Circular economy & recycling

The Circular Economy & Recycling

After years of being regarded as the poor cousin of waste disposal recycling is becoming the star. It has to do with the adoption of the circular economy. Instead of throwing things away – the waste disposal option, which is based on the linear economy – we are now starting to reuse them. The recycling option is based on the circular economy.

The so called linear economy is based on a model of “take, make, use and waste”. In simple terms we take raw materials from the planet and make them into artefacts to be used by humans. When we are finished with them we throw them away. Which is why we have mountains of trash.

With rapidly increasing population sizes and rising levels of wealth it is easy to understand that the planet will not be able to sustain the linear economy indefinitely. The resources which the planet offers, from metals to fish are not infinite and we are fast approaching the limits of supply.

Our planet simply cannot sustain a linear economy, we must adapt or die

In about 1966 some people started thinking about an alternative business model called the closed loop economy or circular economy. Largely based on natural systems which do not create waste, this thinking has evolved into a business system. With the adoption of the circular economy by governments and big business recycling’s time has come. (For more on this see The Ellen Macarthur Foundation)

The fundamental difference between the circular and linear economy is the reuse of products. Instead of throwing them away products are reused by recycling them or upcycling them. A traditional recycling service provider collects products such as cardboard, paper, plastic, tin and glass and sells them to be re-engineered into other products. An example is converting plastic into roof tiles.

The circular economy is, however, developing very quickly and so are the strategies. The latest thinking proposes designing products and packaging for reuse. This involves selecting the right materials, using the processes which are most suited for the purposes and having a reuse plan in place.

Clothing is a good example of items which need to be upcycled or recycled. Often designed for a fashion season or a short period what happens to the clothing not sold? It is estimated that up to one third of all clothing in the UK ends up in landfills every year. This has given rise to a change of thinking in how clothes are upcycled and recycled at the end of the season. In addition to buying and selling old clothes there is an industry which upcycles clothing into furniture and other fabrics.

Re-purposing old clothing to furniture and other fabrics is a fine example of the circular economy

The circular economy also means a change in how business will be done. Industries will, in future, be more interested in selling services than selling products. Rather than sell you a light globe, which will need to be replaced at regular intervals, the company will sell you “light”. You will enter into a contract with a service provider to have light in your home or factory in the same way as you now hire telephone services or buy water or electricity.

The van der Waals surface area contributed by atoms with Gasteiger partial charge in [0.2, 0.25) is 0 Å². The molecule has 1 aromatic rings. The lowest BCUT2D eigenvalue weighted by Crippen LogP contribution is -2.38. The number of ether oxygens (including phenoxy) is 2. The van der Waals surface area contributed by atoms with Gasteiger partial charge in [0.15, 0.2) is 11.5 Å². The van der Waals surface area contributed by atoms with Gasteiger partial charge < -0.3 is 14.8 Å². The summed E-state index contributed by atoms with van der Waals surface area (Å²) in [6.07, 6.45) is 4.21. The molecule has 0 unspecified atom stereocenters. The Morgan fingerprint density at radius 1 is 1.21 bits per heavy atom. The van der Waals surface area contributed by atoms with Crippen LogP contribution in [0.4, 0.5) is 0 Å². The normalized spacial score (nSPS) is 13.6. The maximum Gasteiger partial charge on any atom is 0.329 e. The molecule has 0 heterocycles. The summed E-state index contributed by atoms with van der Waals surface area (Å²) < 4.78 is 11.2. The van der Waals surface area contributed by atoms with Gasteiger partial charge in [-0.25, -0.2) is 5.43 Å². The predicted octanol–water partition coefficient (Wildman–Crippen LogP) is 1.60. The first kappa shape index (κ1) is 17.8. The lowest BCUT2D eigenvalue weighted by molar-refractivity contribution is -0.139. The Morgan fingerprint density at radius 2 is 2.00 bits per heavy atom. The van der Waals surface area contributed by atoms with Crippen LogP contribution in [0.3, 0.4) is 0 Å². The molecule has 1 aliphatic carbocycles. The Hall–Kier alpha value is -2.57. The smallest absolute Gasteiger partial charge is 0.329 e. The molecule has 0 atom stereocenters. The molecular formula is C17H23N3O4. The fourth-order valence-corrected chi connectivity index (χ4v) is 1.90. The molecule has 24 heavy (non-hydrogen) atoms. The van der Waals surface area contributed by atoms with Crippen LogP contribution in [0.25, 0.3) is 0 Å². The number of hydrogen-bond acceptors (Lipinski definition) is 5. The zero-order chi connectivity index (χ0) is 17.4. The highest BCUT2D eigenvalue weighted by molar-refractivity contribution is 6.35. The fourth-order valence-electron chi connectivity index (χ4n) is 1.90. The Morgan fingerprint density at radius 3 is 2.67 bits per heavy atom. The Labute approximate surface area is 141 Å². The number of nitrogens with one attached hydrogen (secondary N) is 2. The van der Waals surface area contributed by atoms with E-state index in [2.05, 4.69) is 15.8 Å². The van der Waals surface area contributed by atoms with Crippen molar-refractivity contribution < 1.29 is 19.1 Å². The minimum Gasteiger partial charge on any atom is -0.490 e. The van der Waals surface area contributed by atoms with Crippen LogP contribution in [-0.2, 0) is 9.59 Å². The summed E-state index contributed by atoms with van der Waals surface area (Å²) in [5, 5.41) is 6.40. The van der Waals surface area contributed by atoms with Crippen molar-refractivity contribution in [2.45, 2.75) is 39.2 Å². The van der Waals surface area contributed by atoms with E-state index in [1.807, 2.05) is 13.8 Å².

In the same way manufacturers are coming up with new systems which will allow products to be disassembled and reused. The older parts of a used washing machine can be removed, the interior refurbished and the casing replaced.

Big business and governments are seeing the value in the circular economy. Not just from a feel good factor but also in the value which they derive. It is generally cheaper to reuse materials than buy virgin material.

How does this affect recycling? The core to the circular economy is reusing products. There are many products which can be recycled but it is not cost effective to do so. It is simply not feasible to collect small amounts of recycled materials from individuals. The cost of transport, never mind the time spent getting through traffic and finding parking, would make such a service prohibitively expensive.

It is generally cheaper to reuse materials than buy virgin material

As the circular economy becomes more main stream however, the size and sophistication of the market will increase. Recycling will respond by finding alternate ways of working. We presently collect more types of materials than we did previously. Ewaste and tetra pak were hardly collected 5 years ago.  If there is a demand for different types of used products and someone is prepared to pay for them you can be sure recyclers will find ways of collecting them.

The future of recycling looks promising. More demand for used products means more recycling services to sort, collect, store and transport such products. Finding and servicing these markets will be easier for established and innovative recyclers. Volumes will increase which will make services more competitive and cheaper.

As we look ahead, the recycling industry looks an exciting industry to be involved in. We can’t stop progress and the circular economy will shortly replace the linear economy.

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Smart Waste

Picture: WikiMedia